The most underrated performance in the Christmas classic “It’s a Wonderful Life” is the role played by Lionel Barrymore — the nasty Henry F. Potter.
There are many stories about this now legendary movie but one of the more obscure is that folks back then were really upset that Potter is never shown facing consequences for his evil deeds and nasty nature in It’s a Wonderful Life. He just gets away with it.
What should have happened to Potter?
The Christmas purist in me would have taken a Dickens approach and stabbed him in the heart with a stake of holly. Alas, this was a family picture and that would have changed everything.
But it is an assault on Christian charity to want to see this guy get it?
After all, unlike Scrooge he never comes around and he remains evil to the end. The message seems to be that money makes one immune. All the angst seemed to belong to George Bailey who was, of course, the anti-Potter. This movie remains in need of some serious closure.
Some have suggested that Potter should have been caught in the crossfire of Bert’s gun, when he fires after George creates a bit of a scene in Pottersville. But that was during the out-of-body experience and Potter still would have been there when George snaps out of it.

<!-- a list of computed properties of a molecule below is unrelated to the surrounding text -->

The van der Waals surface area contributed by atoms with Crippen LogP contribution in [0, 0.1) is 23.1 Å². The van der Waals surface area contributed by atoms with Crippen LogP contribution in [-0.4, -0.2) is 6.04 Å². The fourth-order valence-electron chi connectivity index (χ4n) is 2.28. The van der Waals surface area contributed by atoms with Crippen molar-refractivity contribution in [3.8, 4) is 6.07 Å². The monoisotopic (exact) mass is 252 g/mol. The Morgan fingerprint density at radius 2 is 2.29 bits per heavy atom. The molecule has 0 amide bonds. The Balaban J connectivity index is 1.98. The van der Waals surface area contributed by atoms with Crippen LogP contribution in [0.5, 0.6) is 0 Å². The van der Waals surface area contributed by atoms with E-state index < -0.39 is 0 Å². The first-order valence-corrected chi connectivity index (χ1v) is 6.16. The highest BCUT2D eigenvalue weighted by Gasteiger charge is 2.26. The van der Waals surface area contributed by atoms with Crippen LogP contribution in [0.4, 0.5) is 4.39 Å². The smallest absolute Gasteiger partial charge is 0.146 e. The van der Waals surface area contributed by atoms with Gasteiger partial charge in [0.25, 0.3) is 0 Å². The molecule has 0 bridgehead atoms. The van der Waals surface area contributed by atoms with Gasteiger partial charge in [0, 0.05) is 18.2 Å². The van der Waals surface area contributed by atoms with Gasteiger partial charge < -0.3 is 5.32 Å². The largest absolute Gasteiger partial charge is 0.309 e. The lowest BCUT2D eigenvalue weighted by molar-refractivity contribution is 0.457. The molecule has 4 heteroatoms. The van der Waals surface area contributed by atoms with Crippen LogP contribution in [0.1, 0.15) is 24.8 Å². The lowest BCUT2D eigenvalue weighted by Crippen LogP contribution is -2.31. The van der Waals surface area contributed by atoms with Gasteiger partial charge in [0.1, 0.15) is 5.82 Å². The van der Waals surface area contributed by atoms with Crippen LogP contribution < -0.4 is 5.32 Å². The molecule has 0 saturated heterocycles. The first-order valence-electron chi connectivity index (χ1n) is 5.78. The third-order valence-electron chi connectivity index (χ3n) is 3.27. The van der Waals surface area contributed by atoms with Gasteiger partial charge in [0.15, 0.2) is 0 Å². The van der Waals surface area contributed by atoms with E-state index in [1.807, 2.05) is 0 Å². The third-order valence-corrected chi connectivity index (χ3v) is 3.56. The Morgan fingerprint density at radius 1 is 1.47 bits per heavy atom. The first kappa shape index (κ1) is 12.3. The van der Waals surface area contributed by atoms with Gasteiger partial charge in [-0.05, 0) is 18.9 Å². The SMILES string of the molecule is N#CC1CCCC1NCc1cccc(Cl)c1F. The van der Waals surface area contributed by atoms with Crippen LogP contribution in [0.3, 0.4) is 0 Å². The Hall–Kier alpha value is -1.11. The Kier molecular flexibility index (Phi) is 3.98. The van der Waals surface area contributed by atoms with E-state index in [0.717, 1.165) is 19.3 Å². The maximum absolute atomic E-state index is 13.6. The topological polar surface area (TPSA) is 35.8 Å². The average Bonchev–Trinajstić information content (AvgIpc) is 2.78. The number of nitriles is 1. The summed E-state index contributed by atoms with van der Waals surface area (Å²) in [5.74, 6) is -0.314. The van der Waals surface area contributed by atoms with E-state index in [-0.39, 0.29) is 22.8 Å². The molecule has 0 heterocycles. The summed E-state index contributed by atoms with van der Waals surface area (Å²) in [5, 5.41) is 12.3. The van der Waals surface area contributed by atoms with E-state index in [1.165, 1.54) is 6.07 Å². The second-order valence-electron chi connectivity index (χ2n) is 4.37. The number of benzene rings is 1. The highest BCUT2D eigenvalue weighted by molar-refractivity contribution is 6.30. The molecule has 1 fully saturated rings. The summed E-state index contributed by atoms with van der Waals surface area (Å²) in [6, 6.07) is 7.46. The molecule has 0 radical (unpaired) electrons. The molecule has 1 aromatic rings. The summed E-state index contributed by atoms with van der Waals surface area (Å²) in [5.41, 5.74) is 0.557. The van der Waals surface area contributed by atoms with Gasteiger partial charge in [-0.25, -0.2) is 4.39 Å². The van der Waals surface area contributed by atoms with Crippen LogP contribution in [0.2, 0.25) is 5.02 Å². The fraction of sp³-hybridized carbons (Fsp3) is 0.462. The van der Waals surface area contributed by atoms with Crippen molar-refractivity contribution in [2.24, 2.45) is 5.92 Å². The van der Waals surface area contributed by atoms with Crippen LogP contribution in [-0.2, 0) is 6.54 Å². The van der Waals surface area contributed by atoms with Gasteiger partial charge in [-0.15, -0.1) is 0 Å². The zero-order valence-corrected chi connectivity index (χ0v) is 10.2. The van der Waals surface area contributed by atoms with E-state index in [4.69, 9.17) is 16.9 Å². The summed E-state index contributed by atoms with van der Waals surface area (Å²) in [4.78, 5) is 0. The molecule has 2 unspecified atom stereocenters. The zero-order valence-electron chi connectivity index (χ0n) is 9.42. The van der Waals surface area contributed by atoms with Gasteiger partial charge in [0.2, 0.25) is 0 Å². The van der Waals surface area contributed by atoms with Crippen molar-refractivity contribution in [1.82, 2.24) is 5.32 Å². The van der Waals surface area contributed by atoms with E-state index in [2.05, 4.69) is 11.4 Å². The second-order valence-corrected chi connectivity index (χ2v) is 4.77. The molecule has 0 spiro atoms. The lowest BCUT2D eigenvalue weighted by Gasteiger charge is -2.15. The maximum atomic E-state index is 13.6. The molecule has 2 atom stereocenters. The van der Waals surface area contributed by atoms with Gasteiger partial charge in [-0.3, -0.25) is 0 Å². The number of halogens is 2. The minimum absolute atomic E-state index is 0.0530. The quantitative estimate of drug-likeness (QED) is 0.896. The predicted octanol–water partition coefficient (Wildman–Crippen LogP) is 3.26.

Others say that perhaps a good-hearted witness in the bank steps forward after the sheriff tears up the arrest warrant for George and the whole mess ends up at Potters office to watch him hauled off on Christmas Eve. That’s perhaps too Cousin Eddie-ish for my taste and would have made an awkward ending to the movie.
Others think that maybe karma does it’s thing and Potter chokes on a piece of meat or something while thinking he’s conquered the Baileys. That’s not really all that satisfying, is it?
Maybe this is why Capra never showed Potter getting it — there was just no way to show it without taking the shine off the jingle bell that has made It’s a Wonderful Life so beloved to us.
What would have been the best way to give Potter some consequence?